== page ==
Sen. Jeff Sessions (R-Alabama) will face significant questioning by most Democrats and a few Republican senators during confirmation hearings. Ronald Reagan withdrew his support for Sessions in 1986 after nominating him for a federal judgeship. The nomination had drawn heated opposition by numerous groups , individuals, and four Department of Justice lawyers over Sessions’ history of racially insensitive comments. Among comments that Sessions made was that the NAACP, the Southern Christian Leadership Conference, the ACLU, and the National Conference of Churches were un-American.
      Sessions says he isn’t a racist. Perhaps that’s accurate, but let’s see what he said in 2014. In an uninformed opinion about the recruitment of not-naturalized immigrants into the military, Sessions stated, “I just think in terms of who’s going to be most likely to be a spy: somebody from Cullman, Alabama, or somebody from Kenya?” Elaborating, he stated, “We don’t have a difficulty getting American citizens to fill our military slots. That is unbelievable that in a time of high unemployment and we get a lot of calls — ‘Help my son get in the military. He’s been turned down, can he get in?’ So I just think this is not the right thing to do right now.” However, an investigation conducted by the Kansas City Star revealed the problem wasn’t that the military was turning down American citizens but that the reduction of ground troops led to increased requirements for recruits and about 80 percent of American citizens who applied were rejected as unfit for service.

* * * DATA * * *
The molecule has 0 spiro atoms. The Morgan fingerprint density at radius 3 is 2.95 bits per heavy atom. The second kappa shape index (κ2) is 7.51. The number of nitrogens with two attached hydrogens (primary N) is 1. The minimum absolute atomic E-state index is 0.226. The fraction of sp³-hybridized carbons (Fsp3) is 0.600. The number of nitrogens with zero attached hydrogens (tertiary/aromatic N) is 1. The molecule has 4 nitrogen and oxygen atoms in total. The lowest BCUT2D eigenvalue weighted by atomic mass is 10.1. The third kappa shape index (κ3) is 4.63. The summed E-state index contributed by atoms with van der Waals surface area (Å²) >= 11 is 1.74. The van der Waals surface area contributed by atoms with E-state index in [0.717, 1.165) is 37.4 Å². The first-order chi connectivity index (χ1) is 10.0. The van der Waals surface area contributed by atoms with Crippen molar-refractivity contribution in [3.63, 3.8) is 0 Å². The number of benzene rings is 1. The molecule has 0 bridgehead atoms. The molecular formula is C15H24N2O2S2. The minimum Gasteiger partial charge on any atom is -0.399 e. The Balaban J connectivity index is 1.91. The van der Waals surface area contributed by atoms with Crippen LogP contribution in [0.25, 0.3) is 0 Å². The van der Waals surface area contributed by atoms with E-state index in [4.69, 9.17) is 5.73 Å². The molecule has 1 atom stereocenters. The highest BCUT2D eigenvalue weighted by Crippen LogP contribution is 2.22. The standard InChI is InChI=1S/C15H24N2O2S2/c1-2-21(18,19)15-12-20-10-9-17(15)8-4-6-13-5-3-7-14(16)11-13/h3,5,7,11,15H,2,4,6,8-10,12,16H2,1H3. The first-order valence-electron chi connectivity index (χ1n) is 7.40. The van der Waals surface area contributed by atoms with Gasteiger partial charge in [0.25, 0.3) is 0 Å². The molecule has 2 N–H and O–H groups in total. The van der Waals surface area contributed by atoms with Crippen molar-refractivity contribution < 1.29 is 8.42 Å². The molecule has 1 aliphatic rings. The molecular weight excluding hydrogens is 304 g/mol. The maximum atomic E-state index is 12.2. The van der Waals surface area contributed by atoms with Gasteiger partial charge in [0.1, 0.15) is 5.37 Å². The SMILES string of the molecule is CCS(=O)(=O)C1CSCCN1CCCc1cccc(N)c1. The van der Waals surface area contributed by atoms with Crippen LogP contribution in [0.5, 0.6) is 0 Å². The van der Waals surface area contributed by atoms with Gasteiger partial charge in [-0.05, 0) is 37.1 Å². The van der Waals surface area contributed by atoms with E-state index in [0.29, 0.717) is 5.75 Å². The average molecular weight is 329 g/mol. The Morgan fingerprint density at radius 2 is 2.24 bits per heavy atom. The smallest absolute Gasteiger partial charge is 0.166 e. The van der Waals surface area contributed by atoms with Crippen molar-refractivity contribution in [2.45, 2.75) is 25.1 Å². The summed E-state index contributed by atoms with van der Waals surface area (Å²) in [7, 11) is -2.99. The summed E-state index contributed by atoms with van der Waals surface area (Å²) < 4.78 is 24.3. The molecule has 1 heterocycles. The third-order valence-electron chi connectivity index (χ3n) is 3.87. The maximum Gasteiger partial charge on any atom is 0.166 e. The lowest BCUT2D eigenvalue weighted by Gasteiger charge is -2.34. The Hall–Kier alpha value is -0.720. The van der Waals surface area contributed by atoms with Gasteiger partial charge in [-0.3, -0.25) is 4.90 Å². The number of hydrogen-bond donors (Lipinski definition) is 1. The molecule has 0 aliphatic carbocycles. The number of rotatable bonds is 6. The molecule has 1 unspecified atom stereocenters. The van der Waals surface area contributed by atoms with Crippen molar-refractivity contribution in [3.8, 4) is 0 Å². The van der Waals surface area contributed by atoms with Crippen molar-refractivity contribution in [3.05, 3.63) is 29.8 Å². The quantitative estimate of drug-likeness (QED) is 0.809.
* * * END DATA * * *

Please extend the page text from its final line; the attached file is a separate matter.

“Unfit” also applied to the Klan, which Session says “was OK until I found out they smoked pot.” He claims he was joking. But he wasn’t joking about his opinion of marijuana. In 2016, he incorrectly stated, “Good people don’t smoke marijuana.” Again elaborating on his main theme, the four-term senator said, “We need grown-ups in charge in Washington to say marijuana is not the kind of thing that ought to be legalized, it ought not to be minimized, that it’s in fact a very real danger.”  He opposes sentence reduction and believes in seizing the assets of those arrested for possession, even before those arrested are convicted, a distinct civil rights violation to the Constitutional guarantee that persons arrested are considered to be innocent until proven guilty in a court of law.